It is hard to ignore the fact that this year is shaping up a lot like 2011 and 2010. I’m not a big fan of seasonal patterns, so what else could it be. Could it just be that all of our adjustments are a total mess?
I understand why we attempt to “seasonally” and otherwise adjust numbers. We crave smooth data. It makes charts look better. It puts a number into context, but what if the adjustments are just horribly wrong? The magnitude of the adjustments is large, so even a small mistake could have a huge impact.
Did the plunge in the economy in the months following Lehman cause adjustments that consistently make the Dec-Feb period look better than it should. Did the rebound, which really started in March 2009 affect those adjustments so that they reduce the jobs by too much? We have gone through some violent shifts in the economy since at least 2008. Industries like homebuilding, which had a huge seasonal component, are far less important in today’s economies. So much has gone on, and so much has changed, are the adjustments overwhelming the data and giving us bad reads? I have only picked on payroll, but I am becoming convinced that much of what we see as growth, followed by decline, is just bad data in the first place, further messed up by bad adjustments. We pretend like 50,000 difference in a month is meaningful (when even BLS says that is in their confidence error), when the data shows that probably anything within 250,000 of the real job growth would be a lucky guess.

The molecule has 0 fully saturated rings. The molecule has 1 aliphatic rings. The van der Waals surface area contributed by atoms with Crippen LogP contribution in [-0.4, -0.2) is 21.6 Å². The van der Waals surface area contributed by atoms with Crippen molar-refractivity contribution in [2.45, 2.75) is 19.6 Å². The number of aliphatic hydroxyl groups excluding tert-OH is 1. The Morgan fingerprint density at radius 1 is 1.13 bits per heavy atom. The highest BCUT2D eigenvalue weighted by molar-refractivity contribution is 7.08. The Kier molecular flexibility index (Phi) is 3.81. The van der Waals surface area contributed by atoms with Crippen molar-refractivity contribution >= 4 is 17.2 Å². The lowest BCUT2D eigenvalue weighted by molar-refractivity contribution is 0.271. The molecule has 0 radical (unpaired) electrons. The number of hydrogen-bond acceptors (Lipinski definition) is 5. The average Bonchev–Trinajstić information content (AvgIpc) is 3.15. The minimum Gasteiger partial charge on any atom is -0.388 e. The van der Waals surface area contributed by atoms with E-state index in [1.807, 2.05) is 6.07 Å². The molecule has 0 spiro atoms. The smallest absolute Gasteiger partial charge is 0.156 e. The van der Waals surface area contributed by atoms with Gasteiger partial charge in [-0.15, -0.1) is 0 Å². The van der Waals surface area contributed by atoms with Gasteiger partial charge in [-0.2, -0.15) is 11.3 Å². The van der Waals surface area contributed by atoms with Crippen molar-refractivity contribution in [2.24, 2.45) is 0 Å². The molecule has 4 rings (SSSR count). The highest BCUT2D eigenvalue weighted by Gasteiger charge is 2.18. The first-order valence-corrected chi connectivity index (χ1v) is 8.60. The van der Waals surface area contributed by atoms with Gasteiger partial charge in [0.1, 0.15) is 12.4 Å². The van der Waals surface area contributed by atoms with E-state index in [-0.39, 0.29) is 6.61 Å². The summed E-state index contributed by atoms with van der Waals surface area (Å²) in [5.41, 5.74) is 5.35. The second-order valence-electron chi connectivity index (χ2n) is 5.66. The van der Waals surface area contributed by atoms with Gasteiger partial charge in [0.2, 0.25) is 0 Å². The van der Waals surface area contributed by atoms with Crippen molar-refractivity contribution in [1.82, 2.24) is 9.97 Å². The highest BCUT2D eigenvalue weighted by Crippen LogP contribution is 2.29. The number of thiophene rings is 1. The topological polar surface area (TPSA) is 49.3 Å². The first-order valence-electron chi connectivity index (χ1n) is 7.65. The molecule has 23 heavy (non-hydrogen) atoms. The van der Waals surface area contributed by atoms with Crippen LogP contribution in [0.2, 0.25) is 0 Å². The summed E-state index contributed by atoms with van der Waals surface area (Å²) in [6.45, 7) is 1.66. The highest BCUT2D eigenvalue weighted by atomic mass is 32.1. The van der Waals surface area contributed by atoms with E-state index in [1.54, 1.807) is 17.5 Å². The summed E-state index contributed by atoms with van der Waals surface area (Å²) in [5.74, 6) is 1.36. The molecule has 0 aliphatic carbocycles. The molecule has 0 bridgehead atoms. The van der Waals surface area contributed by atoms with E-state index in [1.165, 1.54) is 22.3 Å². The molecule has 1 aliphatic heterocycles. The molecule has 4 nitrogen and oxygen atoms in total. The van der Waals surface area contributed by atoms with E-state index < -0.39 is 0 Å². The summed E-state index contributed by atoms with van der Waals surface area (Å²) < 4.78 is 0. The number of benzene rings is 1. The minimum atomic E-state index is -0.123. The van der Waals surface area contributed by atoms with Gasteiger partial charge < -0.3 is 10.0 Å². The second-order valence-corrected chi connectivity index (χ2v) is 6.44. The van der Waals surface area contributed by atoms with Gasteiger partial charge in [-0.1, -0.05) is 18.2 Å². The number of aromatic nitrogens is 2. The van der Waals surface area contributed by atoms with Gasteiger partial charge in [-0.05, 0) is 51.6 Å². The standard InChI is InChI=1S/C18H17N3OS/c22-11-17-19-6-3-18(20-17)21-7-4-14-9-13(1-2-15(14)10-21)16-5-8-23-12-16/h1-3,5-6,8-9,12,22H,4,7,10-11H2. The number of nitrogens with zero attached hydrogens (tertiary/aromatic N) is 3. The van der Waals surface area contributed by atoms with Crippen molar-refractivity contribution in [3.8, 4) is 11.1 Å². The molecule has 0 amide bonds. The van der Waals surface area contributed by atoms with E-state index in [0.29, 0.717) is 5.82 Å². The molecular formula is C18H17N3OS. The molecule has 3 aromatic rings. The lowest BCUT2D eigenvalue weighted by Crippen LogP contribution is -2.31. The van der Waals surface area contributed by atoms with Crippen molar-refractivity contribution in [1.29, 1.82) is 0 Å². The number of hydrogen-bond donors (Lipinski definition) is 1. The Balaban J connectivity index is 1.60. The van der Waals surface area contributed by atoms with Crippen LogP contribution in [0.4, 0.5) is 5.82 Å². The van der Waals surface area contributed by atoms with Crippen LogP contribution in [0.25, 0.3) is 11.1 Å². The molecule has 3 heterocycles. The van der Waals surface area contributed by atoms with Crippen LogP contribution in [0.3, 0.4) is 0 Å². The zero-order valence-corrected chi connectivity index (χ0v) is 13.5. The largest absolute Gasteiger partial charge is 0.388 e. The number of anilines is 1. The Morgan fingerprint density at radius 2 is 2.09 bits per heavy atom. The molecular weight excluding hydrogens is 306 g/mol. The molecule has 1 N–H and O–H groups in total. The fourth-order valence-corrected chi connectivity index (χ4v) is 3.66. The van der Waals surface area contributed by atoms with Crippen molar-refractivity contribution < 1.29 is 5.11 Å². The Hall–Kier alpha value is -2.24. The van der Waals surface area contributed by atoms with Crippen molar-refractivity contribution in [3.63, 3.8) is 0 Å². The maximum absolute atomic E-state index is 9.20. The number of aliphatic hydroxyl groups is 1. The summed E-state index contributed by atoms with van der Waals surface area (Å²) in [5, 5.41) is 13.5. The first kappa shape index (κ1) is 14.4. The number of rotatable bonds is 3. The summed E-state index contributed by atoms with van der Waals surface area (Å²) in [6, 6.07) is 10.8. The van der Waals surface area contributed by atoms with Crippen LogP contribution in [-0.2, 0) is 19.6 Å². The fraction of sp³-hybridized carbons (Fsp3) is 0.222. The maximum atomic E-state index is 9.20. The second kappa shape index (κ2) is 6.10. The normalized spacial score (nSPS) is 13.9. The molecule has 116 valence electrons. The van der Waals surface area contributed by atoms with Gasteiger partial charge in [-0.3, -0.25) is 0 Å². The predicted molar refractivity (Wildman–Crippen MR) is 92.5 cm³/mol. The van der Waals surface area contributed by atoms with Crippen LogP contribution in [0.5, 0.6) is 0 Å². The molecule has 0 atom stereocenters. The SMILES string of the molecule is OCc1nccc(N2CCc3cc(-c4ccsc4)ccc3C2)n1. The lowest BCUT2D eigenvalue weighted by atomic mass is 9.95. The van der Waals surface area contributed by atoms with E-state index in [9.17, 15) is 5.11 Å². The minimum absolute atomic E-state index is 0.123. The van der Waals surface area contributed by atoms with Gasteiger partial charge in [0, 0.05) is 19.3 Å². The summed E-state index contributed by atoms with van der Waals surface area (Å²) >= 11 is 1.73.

As you get ready for next week’s deluge of data, it is worth keeping in mind. Expect bad data.
One last rant, I find it interesting that every American has to basically fill in the same forms, in the same way for their taxes, and yet the half a dozen money center banks, thriving on Fed support, each report basically everything in their own way, making it very hard to compare bank to bank or quarter to quarter. Couldn’t the SEC, Fed, OOC, or FDIC insist on a consistent summary format for reporting earnings?
Markets are a little better on the back of German confidence. Those rallies rarely last.
I would be shocked though if we don’t get some commitment to commit out of the G20 and IMF this weekend, so although I think we will fade a little from here, we should see some strength into the European close as everyone gets ready for more “firewall” money. This meeting highlights the ascent of China and the decline of the U.S. as it is Chinese money “coming to the rescue”.
Credit is very quiet this morning. IG, MAIN, XOVER, and HY are virtually unchanged. High Yield bonds remain well bid, HYG and JNK remain strong, but HY18 continues to struggle. TIPS have continued to do very well in spite of how “transitory” inflation is.